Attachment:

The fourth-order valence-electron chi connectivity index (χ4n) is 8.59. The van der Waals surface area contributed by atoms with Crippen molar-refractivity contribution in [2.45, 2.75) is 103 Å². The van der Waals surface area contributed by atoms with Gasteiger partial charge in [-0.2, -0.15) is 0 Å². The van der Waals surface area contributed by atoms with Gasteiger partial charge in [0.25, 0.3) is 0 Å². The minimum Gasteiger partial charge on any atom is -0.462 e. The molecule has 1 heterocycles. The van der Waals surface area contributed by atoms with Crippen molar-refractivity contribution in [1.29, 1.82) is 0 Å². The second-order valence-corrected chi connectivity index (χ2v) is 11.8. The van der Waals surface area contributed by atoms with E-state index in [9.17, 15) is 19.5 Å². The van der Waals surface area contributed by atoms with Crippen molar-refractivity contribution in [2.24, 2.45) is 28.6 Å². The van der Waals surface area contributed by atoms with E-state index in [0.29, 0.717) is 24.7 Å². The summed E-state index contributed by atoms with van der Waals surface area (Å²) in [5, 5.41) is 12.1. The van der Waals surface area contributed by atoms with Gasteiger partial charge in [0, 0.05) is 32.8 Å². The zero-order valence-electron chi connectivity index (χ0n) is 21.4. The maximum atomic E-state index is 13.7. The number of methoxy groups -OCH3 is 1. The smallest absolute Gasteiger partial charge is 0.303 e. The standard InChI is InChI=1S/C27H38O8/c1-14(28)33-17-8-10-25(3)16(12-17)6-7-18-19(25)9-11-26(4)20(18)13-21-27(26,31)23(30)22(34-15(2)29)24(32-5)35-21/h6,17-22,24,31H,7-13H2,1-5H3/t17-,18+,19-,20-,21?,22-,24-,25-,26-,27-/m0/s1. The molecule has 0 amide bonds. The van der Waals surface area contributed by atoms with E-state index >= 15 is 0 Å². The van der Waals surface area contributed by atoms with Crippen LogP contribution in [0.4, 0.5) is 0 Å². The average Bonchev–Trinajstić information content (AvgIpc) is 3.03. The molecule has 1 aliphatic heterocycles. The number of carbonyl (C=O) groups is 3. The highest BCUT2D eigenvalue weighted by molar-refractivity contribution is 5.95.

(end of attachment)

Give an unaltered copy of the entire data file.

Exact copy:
The fourth-order valence-electron chi connectivity index (χ4n) is 8.59. The van der Waals surface area contributed by atoms with Crippen molar-refractivity contribution in [2.45, 2.75) is 103 Å². The van der Waals surface area contributed by atoms with Gasteiger partial charge in [-0.2, -0.15) is 0 Å². The van der Waals surface area contributed by atoms with Gasteiger partial charge in [0.25, 0.3) is 0 Å². The minimum Gasteiger partial charge on any atom is -0.462 e. The molecule has 1 heterocycles. The van der Waals surface area contributed by atoms with Crippen molar-refractivity contribution in [1.29, 1.82) is 0 Å². The second-order valence-corrected chi connectivity index (χ2v) is 11.8. The van der Waals surface area contributed by atoms with E-state index in [9.17, 15) is 19.5 Å². The van der Waals surface area contributed by atoms with Crippen molar-refractivity contribution in [2.24, 2.45) is 28.6 Å². The van der Waals surface area contributed by atoms with E-state index in [0.29, 0.717) is 24.7 Å². The summed E-state index contributed by atoms with van der Waals surface area (Å²) in [5, 5.41) is 12.1. The van der Waals surface area contributed by atoms with Gasteiger partial charge in [0, 0.05) is 32.8 Å². The zero-order valence-electron chi connectivity index (χ0n) is 21.4. The maximum atomic E-state index is 13.7. The number of methoxy groups -OCH3 is 1. The smallest absolute Gasteiger partial charge is 0.303 e. The standard InChI is InChI=1S/C27H38O8/c1-14(28)33-17-8-10-25(3)16(12-17)6-7-18-19(25)9-11-26(4)20(18)13-21-27(26,31)23(30)22(34-15(2)29)24(32-5)35-21/h6,17-22,24,31H,7-13H2,1-5H3/t17-,18+,19-,20-,21?,22-,24-,25-,26-,27-/m0/s1. The molecule has 0 amide bonds. The van der Waals surface area contributed by atoms with E-state index >= 15 is 0 Å². The van der Waals surface area contributed by atoms with Crippen LogP contribution in [0.4, 0.5) is 0 Å². The average Bonchev–Trinajstić information content (AvgIpc) is 3.03. The molecule has 1 aliphatic heterocycles. The number of carbonyl (C=O) groups is 3. The highest BCUT2D eigenvalue weighted by molar-refractivity contribution is 5.95.